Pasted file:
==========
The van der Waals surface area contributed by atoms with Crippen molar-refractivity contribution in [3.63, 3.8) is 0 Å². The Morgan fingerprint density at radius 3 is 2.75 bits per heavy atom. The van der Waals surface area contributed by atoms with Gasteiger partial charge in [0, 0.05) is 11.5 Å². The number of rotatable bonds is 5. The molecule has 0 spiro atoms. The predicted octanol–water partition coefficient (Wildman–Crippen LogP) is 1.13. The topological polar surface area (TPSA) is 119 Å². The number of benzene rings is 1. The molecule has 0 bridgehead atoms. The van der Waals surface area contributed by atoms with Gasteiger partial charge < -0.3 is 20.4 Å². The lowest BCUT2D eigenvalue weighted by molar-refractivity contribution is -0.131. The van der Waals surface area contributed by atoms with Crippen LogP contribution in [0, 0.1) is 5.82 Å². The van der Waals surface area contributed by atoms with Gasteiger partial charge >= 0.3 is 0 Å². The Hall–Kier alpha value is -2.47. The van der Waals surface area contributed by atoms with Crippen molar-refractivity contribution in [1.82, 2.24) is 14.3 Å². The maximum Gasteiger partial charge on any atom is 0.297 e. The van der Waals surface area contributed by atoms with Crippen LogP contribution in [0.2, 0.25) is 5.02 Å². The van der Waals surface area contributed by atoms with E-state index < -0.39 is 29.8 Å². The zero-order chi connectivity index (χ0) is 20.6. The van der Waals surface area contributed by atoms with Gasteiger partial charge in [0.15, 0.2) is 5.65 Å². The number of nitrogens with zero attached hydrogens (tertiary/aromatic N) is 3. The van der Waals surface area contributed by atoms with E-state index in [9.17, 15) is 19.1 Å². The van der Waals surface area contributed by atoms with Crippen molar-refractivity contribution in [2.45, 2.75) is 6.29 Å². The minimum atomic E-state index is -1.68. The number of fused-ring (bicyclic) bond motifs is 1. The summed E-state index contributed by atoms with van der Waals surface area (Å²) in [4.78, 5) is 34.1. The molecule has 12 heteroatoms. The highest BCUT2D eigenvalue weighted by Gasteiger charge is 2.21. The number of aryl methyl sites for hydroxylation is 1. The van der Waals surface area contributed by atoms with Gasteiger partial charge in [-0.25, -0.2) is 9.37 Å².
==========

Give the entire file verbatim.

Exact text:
The van der Waals surface area contributed by atoms with Crippen molar-refractivity contribution in [3.63, 3.8) is 0 Å². The Morgan fingerprint density at radius 3 is 2.75 bits per heavy atom. The van der Waals surface area contributed by atoms with Gasteiger partial charge in [0, 0.05) is 11.5 Å². The number of rotatable bonds is 5. The molecule has 0 spiro atoms. The predicted octanol–water partition coefficient (Wildman–Crippen LogP) is 1.13. The topological polar surface area (TPSA) is 119 Å². The number of benzene rings is 1. The molecule has 0 bridgehead atoms. The van der Waals surface area contributed by atoms with Gasteiger partial charge < -0.3 is 20.4 Å². The lowest BCUT2D eigenvalue weighted by molar-refractivity contribution is -0.131. The van der Waals surface area contributed by atoms with Crippen LogP contribution in [0, 0.1) is 5.82 Å². The van der Waals surface area contributed by atoms with Gasteiger partial charge >= 0.3 is 0 Å². The Hall–Kier alpha value is -2.47. The van der Waals surface area contributed by atoms with Crippen molar-refractivity contribution in [1.82, 2.24) is 14.3 Å². The maximum Gasteiger partial charge on any atom is 0.297 e. The van der Waals surface area contributed by atoms with Crippen LogP contribution in [0.2, 0.25) is 5.02 Å². The van der Waals surface area contributed by atoms with E-state index < -0.39 is 29.8 Å². The zero-order chi connectivity index (χ0) is 20.6. The van der Waals surface area contributed by atoms with Gasteiger partial charge in [0.15, 0.2) is 5.65 Å². The number of nitrogens with zero attached hydrogens (tertiary/aromatic N) is 3. The van der Waals surface area contributed by atoms with E-state index in [9.17, 15) is 19.1 Å². The van der Waals surface area contributed by atoms with Crippen molar-refractivity contribution in [2.45, 2.75) is 6.29 Å². The minimum atomic E-state index is -1.68. The number of fused-ring (bicyclic) bond motifs is 1. The summed E-state index contributed by atoms with van der Waals surface area (Å²) in [4.78, 5) is 34.1. The molecule has 12 heteroatoms. The highest BCUT2D eigenvalue weighted by Gasteiger charge is 2.21. The number of aryl methyl sites for hydroxylation is 1. The van der Waals surface area contributed by atoms with Gasteiger partial charge in [-0.25, -0.2) is 9.37 Å².